Puff pastry base, coated with jam and a mixture of egg, ground almond, butter and sugar, baked. Not the same dish as the now better-known Bakewell Tart
The Old Original Bakewell Pudding Shop
One of four Bakewell Pudding Bakeries in Bakewell
Acton 1845 says that, "This pudding is famous not only in Derbyshire, but in several of our northern counties, where it is usually served on all holiday-occasions" and uses "quite an inch-deep layer of several kinds of good preserve mixed together, and ... candied citron or orange-rind," filled over with a mix of yolks, sugar, and butter with ratafia "or any other flavour that may be preferred". Mrs.B uses a½ inch thick jam layer on puff paste with a confection of 5 eggs, 6 oz. of sugar, ¼ lb. of butter, 1 oz. of almonds over.
There are at least four bakeries in Bakewell producing the puddings with variable and unverified claims to be the original. A common story is that the puddings were invented in the 1860s when a nobleman visiting the White Horse Inn (now The Rutland Arms) ordered strawberry tart and the cook, instead of stirring the egg mixture into the pastry, spread it on top of the jam. However, in line with the usual suspicion of anything in the food line claiming to have aristocratic origins, the receipt is known from at least the 1840's, the name occurs as far back as 'The Housekeeper's Book (Philadelphia, USA, William Marshall & Co) of 1839, and there is record ('Derby Mercury' - Wednesday 24 February 1841, p3) of "the far-famed Bakewell Pudding" being served at a ball, not at the White Horse, but in the Castle Inn on Castle Street.
Original Receipt from 'Modern Cookery for Private Families' by Eliza Acton (Acton 1845);
This pudding is famous not only in Derbyshire, but in several of our northern counties, where it is usually served on all holiday occasions. Line a shallow tart-dish with quite an inch-deep layer of several kinds of good preserve mixed together, and intermingle with them from two to three ounces of candied citron or orange-rind. Beat well the yolks of ten eggs, and add to them gradually half a pound of sifted sugar; when they are well mixed, pour in by degrees half a pound of good clarified butter, and a little ratifia or any other flavour that may be preferred; fill the dish two-thirds full with this mixture, and bake the pudding for nearly an hour in a moderate oven. Half the quantity will be sufficient for a small dish.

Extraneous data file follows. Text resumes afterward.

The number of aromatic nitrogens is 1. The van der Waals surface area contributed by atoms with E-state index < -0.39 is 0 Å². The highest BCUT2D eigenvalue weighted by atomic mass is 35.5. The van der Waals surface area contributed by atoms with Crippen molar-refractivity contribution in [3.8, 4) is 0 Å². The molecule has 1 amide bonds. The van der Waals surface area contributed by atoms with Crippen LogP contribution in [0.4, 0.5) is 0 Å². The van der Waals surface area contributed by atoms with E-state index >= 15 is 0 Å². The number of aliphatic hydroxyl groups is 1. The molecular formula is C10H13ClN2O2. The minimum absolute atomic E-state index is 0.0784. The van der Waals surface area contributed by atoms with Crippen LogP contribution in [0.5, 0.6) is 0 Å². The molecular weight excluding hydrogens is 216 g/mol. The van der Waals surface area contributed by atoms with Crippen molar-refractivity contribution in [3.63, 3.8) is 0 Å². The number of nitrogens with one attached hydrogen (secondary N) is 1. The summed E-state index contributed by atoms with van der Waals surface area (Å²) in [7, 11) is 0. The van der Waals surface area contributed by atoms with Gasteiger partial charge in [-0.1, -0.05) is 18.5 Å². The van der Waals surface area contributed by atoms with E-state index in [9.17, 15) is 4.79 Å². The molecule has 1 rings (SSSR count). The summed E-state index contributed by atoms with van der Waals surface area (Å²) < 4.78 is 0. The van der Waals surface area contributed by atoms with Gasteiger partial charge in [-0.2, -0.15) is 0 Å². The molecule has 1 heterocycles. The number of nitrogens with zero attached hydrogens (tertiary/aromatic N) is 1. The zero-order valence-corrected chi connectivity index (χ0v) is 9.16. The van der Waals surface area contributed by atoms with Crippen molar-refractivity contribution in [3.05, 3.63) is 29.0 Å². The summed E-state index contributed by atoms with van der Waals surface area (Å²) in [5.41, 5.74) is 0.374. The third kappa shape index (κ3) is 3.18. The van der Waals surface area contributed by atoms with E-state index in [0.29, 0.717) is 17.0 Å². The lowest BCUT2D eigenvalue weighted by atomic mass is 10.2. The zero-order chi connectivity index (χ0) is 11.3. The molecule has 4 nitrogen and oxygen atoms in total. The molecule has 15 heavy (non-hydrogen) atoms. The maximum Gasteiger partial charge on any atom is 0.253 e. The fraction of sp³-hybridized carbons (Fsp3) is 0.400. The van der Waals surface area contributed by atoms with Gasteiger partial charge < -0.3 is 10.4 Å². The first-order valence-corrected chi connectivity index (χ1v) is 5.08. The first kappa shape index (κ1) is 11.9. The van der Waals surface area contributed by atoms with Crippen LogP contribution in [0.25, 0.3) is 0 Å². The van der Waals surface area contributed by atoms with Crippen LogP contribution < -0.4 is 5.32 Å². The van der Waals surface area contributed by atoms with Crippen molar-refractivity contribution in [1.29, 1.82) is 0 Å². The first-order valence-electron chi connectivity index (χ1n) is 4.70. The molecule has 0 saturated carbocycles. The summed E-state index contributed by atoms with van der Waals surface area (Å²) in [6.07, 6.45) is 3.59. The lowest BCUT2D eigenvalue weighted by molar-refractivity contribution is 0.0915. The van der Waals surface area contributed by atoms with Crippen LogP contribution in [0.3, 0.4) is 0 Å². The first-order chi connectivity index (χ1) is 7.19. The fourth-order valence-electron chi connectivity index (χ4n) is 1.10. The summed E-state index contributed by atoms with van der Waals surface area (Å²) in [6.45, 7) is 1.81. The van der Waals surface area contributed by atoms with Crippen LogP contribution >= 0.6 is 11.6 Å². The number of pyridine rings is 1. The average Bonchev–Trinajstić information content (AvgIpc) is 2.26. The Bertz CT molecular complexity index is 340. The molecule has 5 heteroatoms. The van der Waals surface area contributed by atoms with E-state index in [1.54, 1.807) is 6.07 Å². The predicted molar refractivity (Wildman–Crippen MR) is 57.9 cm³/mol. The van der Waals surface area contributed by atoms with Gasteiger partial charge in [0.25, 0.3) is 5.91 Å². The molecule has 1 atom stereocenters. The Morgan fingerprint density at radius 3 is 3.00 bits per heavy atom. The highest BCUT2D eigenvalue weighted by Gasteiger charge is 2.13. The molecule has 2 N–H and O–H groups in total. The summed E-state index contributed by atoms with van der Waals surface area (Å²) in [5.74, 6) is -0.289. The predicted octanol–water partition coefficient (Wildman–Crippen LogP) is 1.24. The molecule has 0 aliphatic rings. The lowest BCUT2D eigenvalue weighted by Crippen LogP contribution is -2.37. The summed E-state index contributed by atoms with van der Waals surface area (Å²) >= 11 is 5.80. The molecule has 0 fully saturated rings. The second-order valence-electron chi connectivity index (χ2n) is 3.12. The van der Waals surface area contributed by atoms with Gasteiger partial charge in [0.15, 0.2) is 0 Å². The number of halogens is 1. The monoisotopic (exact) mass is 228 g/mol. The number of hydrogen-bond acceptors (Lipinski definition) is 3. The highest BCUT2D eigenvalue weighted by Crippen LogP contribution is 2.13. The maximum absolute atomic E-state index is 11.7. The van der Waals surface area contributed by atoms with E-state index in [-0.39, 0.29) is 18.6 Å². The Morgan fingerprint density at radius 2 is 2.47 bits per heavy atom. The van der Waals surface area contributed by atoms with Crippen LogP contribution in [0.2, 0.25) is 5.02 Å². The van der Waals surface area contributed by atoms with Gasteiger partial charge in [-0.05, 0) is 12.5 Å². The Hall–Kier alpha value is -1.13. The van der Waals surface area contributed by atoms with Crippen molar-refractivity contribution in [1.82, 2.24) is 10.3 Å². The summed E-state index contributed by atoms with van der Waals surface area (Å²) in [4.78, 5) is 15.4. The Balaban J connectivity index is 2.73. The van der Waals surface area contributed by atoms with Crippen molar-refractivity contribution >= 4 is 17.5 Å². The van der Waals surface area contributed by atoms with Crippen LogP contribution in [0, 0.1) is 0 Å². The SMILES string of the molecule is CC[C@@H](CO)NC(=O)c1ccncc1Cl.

Mixed preserves, I½, to 2 Ibs.; yolks of eggs, 10; sugar,½ Ib.: butter,½ Ib.; ratifia, lemon-brandy, or other flavouring, to the taste. baked, moderate oven,½ to 1 hour.
Obs.-This is a rich and expensive, but not very refined pudding A variation of it, known in the south as an Alderman's Pudding, is we think, superior to it. It is made without the candied peel, and with a layer of apricot-jam only, six ounces of butter, six of sugar the yolks of six, and the whites of two eggs.
Original Receipt from 'The English Cookery Book' edited by JH Walsh Walsh 1859;
911. Cover a dish with thin paste. Put a layer of jam of any kind, half an inch thick. Take the yolks of five eggs, and the white of one, rather less than one pound of sugar, and four ounces of butter melted, and a few well-pounded almonds. Beat all together until it is well mixed. Pour it into the dish, and bake it in a moderate oven for an hour. They may be baked in pattypans to eat cold.
Another, less rich.- The yolks of four eggs, whites of two well beaten, a quarter of a pound of melted butter, two ounces of almonds, sugar to taste, two potatoes boiled, dried, and mashed fine. Line a shallow dish with puff paste, put a layer of jam (strawberry is the best), and pour the batter upon it. Bake it well.
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